African-American jurist and pioneering civil rights leader Benjamin Hooks has died at the age of 85, following a long illness.
Benjamin Hooks was born in 1925 in Memphis, Tennessee — a city, like most in the racially-segregated American South at the time, that discriminated against African-Americans in all areas of public life.
Yet Hooks' family exposed him early on to what civil rights activists of his generation came to call the Freedom Struggle.
For example, Hooks' parents always insisted that whites address them as Mr. and Mrs. Hooks, rather than by their first names, as was the custom when whites spoke to blacks. And Hooks' older sister was secretary of the local chapter of the National Association for the Advancement of Colored People (NAACP), the national civil rights group he would one day lead.
"And so around the table, morning and night, I heard my mother and father and my sister discussing events involving black treatment in America. We discussed it all the time," Hooks once said. "And most of their friends discussed it with them when they came around. So that my family was a sort of non-violent resistance family. It was a part of my being as long as I can remember."
Hooks graduated from high school in 1941, and enrolled in a local college.
However, like millions of others, Hooks left his studies to serve in the armed forces during World War II. At training camp, he and the 12 other African-Americans in his squadron of 200 were automatically segregated from the whites.
Breaking down barriers
"So when I came out of the Army, I had already decided I wanted to be a part of breaking down segregation," he said. "Because I felt it had to be broken down. I felt it would be broken. So I consciously devoted my life to that."
After his Army discharge, no law school in his native Tennessee would admit him because of his color. So Hooks enrolled at De Paul University in Chicago, Illinois, where he earned a law degree in 1948. But, within a year, he returned home to Memphis to work with the NAACP.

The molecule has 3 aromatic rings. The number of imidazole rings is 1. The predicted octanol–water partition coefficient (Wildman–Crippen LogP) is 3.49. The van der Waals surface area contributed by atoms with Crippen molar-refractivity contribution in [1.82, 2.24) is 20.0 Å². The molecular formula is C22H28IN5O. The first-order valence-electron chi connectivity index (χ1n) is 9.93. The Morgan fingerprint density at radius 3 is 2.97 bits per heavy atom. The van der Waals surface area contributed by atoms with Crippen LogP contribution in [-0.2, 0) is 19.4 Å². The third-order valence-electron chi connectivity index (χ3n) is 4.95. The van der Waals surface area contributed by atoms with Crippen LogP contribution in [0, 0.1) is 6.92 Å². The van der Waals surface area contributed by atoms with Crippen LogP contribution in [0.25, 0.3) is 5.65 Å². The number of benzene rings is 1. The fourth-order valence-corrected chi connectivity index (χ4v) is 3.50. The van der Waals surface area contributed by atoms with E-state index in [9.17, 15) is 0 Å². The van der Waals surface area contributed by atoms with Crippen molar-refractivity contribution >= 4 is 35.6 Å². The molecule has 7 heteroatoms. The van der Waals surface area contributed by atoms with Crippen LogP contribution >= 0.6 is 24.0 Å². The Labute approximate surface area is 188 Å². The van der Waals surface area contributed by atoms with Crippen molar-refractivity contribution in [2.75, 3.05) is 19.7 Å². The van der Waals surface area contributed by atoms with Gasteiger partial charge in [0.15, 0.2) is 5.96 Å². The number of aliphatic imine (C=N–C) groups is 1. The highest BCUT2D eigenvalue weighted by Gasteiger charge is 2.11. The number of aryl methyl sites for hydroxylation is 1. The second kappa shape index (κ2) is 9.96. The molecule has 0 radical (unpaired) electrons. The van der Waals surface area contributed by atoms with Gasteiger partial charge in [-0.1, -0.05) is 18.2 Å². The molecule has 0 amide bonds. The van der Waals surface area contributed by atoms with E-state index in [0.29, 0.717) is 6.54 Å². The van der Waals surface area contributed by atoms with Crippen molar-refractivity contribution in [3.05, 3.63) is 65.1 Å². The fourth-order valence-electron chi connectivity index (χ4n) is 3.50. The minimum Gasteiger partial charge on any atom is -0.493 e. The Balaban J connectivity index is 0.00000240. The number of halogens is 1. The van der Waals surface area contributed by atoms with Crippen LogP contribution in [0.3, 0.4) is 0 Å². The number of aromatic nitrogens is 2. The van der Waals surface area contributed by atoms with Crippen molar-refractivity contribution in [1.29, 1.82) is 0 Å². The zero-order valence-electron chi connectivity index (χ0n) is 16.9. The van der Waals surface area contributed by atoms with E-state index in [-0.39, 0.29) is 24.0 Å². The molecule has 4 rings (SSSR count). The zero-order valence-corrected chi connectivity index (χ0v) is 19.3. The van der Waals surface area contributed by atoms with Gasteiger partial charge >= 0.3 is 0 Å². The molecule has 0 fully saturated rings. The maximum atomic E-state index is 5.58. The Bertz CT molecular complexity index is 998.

Then, as now, American blacks disagreed about how to achieve justice and equality. Hooks recalled that while some activists advocated violence, he had another view.
"I chose to try to make progress, and the concept of burning down a building or lighting a torch just seemed to me to be essentially crazy. That's why I chose the NAACP. Because their method was legal change through the court system, or through action by the Congress," he said.
During the 1950s, Hooks and the NAACP helped to organize many of the black-led boycotts of segregated white businesses, and non-violent sit-in protests that became emblematic of the burgeoning civil rights movement led by Martin Luther King, Jr. Both King and Hooks wanted to effect social change through a combination of moral force and legislation.
But Hooks put more emphasis on legal activism than Dr. King, who spoke as often about changing white people's hearts as he did about changing the laws.
"We felt like no matter how non-violent you were, unless you had a law on the books or a decree by a court, that the same restaurant that could open up its door to a black person on Monday could close it on Tuesday if there were no law demanding it be kept open."
Leading the NAACP
The pinnacle of Hooks' activism came in 1977, when he began his 15-year tenure as director of the NAACP.
During this period, Hooks helped articulate the group's positions on racial equity in hiring and school admissions and the creation of a national holiday to honor the late Martin Luther King, Jr. He also led an intensive effort to increase African-American representation on the boards of America's largest corporations.
"These were the kind of things that we did at the NAACP, trying to bring about an end to the concept of segregation in America," he said.
But Hooks was most proud of the youth education programs he helped develop in America's inner cities. Under his leadership, the NAACP held rallies and funded programs across the country to enable young African American to stay in school and earn the degrees that would be their passports to social equality and effective citizenship.
After his retirement from the NAACP in 1992, Hooks continued to press the cause of civil rights and education. He helped create the Hooks Institute for Social Change at the University of Memphis, to preserve the history of the civil rights movement and advance its legacy.
At a White House ceremony in 2007, Benjamin Hooks was awarded the Presidential Medal of Freedom, the nation's highest civilian honor. And in January 2008, he was inducted into the International Civil Rights Walk of Fame at the Martin Luther King, Jr. National Historic Site in Atlanta, Georgia.
After his death was announced on Thursday, April 15, Benjamin Hooks was remembered as a pioneer, preacher, storyteller, conciliator and visionary, and a vocal campaigner for civil rights in the United States.